Germany is removing Britain from its list of “virus variant” countries as of January 4, 2022, thus re-opening its borders to British travelers
The government designated Britain a “virus variant” country as of December 20, 2021 due to the emergence of the Omicron variant of COVID-19, throwing Christmas and New Year travel plans for many into disarray.
The “virus variant” list is similar to a red list designation and effectively bans travel from the affected country. It means entry is restricted to German citizens and residents, who have to provide a negative PCR test before departure to Germany and then undergo a two-week quarantine period upon arrival, even if fully vaccinated.
However, with Omicron becoming dominant across Europe, the country’s Robert Koch Institute announced the downgrade of Britain to a “high risk” country on December 30, 2021. It is also downgrading all other countries – eight countries in Africa – from its “virus variant” list to “high risk”. All changes take effect on January 4, 2022. The RKI cautioned that changes could be made at short notice.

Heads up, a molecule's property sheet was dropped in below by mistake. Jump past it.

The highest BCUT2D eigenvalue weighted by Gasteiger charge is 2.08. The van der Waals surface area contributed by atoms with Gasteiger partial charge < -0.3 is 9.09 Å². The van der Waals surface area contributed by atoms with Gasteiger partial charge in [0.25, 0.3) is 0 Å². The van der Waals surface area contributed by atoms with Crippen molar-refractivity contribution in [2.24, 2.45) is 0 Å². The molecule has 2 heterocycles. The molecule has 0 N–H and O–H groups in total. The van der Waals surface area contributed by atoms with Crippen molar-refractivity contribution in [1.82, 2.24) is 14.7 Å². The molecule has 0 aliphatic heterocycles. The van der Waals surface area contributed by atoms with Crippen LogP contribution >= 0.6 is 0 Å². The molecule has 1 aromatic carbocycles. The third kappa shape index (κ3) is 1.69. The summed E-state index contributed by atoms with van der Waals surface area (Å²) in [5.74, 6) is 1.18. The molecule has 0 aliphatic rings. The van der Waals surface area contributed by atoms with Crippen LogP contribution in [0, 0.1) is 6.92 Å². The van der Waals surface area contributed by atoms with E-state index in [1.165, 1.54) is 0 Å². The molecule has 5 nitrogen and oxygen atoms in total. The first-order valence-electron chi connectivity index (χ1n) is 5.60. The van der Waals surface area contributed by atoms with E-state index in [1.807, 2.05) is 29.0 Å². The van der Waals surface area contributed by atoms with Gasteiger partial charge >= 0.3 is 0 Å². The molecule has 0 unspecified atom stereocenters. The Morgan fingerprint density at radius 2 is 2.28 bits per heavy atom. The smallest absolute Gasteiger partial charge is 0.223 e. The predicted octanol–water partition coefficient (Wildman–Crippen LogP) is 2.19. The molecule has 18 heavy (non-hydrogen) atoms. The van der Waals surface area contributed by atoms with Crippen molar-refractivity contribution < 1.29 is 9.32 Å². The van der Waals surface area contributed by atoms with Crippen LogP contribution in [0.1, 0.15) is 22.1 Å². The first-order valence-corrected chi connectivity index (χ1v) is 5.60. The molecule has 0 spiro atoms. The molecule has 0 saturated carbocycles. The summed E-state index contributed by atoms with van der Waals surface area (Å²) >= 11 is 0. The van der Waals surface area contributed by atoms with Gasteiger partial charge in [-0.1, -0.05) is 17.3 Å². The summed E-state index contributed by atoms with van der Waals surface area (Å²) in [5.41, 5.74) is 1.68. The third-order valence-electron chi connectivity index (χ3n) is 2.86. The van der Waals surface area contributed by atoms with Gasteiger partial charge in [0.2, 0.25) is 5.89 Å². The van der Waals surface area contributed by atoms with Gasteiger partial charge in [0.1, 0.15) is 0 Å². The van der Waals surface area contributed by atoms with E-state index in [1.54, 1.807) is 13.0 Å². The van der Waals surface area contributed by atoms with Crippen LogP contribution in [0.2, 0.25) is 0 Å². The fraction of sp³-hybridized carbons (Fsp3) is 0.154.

Germany has reported 16,748 cases of the Omicron variant of COVID-19 since the end of November. It reported almost 42,000 COVID-19 cases on December 29, 2021, though the RKI has cautioned that data is patchy over the Christmas and New Year holiday period. By contrast, both France and Britain reported record cases of over 200,000 for the same day.
Travelers from “high risk” countries can enter Germany freely as long as they can provide proof of full vaccination or recovery from COVID-19. Unvaccinated visitors must quarantine for 10 days after arrival, but can test to release after five days. All those arriving from “high risk” countries must also fill out a passenger locator form.
The emergence of the Omicron variant and the travel restrictions that were swiftly imposed by many countries has knocked recovery at airlines. Several, including Lufthansa (LHAB) (LHA), Ryanair have cut flights, while a wave of Omicron infections across staff has caused disruption at US carriers.